Albin Czernichowski, a professor at the University of Orleans in France has developed a small, low-tech, inexpensive device called a "GlidArc reactor" that produces super-clean fuels from waste materials, such as a biodiesel fuel that releases ten times less air pollution than conventional diesel.
The reactors, about the size of a refrigerator, are custom designed to clean dirty gases produced by a low-tech gasification of locally available wastes, biomass, or other resources. For example, corn farmers could use the leaves and stalks left in the field after harvest (called "corn stover") as the raw material or waste cooking oil from restaurants could be used as the raw material in urban areas. They can also be used to convert glycerol, which is a major byproduct of biofuel production and is expensive to refine, into carbon monoxide and hydrogen for use as a fuel.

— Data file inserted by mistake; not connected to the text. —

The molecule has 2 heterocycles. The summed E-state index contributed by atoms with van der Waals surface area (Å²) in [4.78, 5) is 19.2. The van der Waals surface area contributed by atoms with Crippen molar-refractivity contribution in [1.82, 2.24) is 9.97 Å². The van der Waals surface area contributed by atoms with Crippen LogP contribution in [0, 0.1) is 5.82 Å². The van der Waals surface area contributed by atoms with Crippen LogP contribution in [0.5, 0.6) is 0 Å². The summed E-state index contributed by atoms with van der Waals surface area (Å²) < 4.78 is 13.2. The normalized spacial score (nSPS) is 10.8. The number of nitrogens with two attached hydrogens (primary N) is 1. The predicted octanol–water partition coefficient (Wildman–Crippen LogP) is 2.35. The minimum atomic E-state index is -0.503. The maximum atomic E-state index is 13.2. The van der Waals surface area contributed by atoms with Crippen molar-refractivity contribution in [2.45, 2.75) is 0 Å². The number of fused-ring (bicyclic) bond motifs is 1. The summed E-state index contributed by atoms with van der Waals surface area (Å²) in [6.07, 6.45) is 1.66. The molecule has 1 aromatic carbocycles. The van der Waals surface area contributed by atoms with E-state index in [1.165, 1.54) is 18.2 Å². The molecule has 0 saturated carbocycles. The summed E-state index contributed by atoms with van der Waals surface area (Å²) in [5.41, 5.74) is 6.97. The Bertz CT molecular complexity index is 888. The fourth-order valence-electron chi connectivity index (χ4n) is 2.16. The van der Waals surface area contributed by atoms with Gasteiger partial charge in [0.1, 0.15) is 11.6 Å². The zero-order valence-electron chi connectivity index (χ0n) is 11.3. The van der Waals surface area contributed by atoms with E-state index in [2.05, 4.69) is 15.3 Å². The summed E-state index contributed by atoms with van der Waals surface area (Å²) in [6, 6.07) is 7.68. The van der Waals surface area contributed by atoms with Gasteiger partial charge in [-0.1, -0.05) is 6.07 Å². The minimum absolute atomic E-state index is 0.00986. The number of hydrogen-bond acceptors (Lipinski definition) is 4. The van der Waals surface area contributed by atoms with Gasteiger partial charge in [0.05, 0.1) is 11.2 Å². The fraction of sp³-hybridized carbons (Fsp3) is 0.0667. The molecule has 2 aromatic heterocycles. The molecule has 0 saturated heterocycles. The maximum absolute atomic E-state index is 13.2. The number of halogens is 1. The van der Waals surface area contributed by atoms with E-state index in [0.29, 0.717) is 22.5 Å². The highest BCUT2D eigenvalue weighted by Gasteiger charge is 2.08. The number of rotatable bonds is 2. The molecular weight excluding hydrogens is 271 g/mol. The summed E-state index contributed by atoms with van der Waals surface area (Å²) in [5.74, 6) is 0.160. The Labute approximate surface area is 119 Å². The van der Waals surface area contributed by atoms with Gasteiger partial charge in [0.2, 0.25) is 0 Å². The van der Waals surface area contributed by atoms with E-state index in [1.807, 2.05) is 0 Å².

According to Professor Czernichowski, the GlidArc reactors are low-tech and low cost. "Almost all the parts could be bought at your local hardware or home supply store. We use common ‘plumber’ piping and connections, for instance, and ordinary home insulation. Instead of sophisticated ceramics, we use the kind of heat-resistant concrete that might go into a home fireplace. You could build one in a few days for about $10,000."
The reactors get their name from the use of a gliding arc of electricity to that produces a plasma inside the reactor. The plasma allows chemical reactions to occur at dramatically reduced temperatures. Gases from heating biomass or glycerol become clean and chemically active, and this allows for the transformation of those materials into clean fuels.
Source: American Chemical Society